I believe the fifty-some achievements listed below show Matt Sinde to have driven vital and necessary change at RB, an “institution in transition” in which decisions needed were “not… popular among staff and many in the community” but which were “inevitable” due to “the utter failure of a property tax referendum in 2011,” with those quotes from the RB Landmark of Wednesday, March 27, 2013. 

The Landmark is to be commended for finding Matt “qualified” and “deserving of the office.”  My own view is Matt provided the steady hand on RB’s tiller that had been absent for years.  With the school’s spending out of control, and the RB-backed 2011 referendum repudiated by a margin of more than three-to-one, tough choices over neglected crises had to be made.  Matt guided the board in its policy-making and oversight role to those choices and through them. 

If you read the minutes now as I have, you will be struck by the rare substantive votes with a division of the board.  Almost all substantive votes earned unanimous support, and the continued unanimity indicates Matt’s leadership style has quietly encouraged all to express their view and to see their concerns resolved.

Matt has said a hundred times his goal is quality sustainable education.  That requires both sides of the phrase, “quality” and “sustainable” to be met.  If one of them is missing, the other does not matter, because either the education is not good or the school will fail, as RB almost did.

Critics of the current board are convinced – or sound convinced – that RB’s recent past included a virtual Renaissance of serious learning.  That assertion will be the subject of another post.  But even if they are right, they should also acknowledge the precarious, if not outright failing, state of the RB they handed over to Matt Sinde and the new board in 2011.

It is no surprise that they do not, but it should also be no surprise to anyone in the community that the following list proves that without fiscal stability, no education program is secure, and the extent of stabilizing that has been necessary at RB shows the whole place had all but imploded.   

Matt Sinde and his incumbent running mate Mike Welch, and the other five members of the current board, Garry Gryczan, Laura Hruska, John Keen, M.D., Dan Moon and Tim Walsh, were dealt a tough hand in May 2011.  The following list of accomplishments shows they made the most of it, and in so doing have charted a path from disaster to a turnaround that, while still daunting in some respects, appears destined for success.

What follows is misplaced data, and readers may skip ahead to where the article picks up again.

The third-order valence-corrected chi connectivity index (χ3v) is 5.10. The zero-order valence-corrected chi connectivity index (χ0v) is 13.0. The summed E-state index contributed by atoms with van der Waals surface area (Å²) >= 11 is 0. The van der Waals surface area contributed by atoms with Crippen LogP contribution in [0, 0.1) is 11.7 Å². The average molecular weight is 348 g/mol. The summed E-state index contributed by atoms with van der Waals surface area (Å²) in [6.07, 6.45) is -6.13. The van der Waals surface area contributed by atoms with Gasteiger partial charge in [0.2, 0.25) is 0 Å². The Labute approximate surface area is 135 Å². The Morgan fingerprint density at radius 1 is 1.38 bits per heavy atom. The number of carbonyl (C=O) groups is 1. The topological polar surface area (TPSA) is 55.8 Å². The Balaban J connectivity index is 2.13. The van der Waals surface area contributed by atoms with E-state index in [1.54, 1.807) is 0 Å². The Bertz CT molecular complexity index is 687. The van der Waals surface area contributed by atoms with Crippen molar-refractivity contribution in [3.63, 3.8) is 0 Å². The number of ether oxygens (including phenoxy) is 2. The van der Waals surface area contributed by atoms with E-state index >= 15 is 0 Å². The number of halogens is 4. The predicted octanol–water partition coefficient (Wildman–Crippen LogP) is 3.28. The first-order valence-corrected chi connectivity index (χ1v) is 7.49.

Each of us – even the harping critics – owes each of them for all of that.  I hereby express my thanks and my admiration for a tough job done very well. 

And – no surprise – I suggest that upon your review of the following you will join me in voting for Matt Sinde, Mike Welch, and their non-incumbent running mate attorney Ed Jepson, on Tuesday, April 9. 

Here is the list:

  1. Established ambitious “School Goals” through consultative process that started in September 2011 with every educator in the building, led by Principal and Superintendent, up through board consensus / 5-0 vote, with Walsh and Keen already supportive, but absent from meeting.  Goals are specific per areas– academics, finance, communication and facilities, progress is measurable.  Major new decision: assess each class (Frosh, Soph, etc.) year-by-year, to chart and intervene if / when necessary for overall achievement, “Riverside-Brookfield High School board sets lofty goals for students,” RBLandmark, 3/19/2013
  2. Hired a talented and resourceful assistant principal after a search that looked closely at 16 candidates.
  3. Board instituted two meetings a month – one business, for official votes, and one Committee of the Whole, for issue briefs and discussion of personal views – to work through deferred issue backlog – May 2011
  4. Board adopted Dr. Bonnette’s recommendation of advisory councils instead of board committees, with all advisory council recommendations reaching the board through committee-of-the-whole meetings for notice and transparency:
  5.  No factions.  Reading the meeting minutes, one finds more than 95% of board votes are 7-0, very few are 4-3 or 5-2, several are 6-1, and some are 6-0-1, see:
  6.  Established new school / board website, see: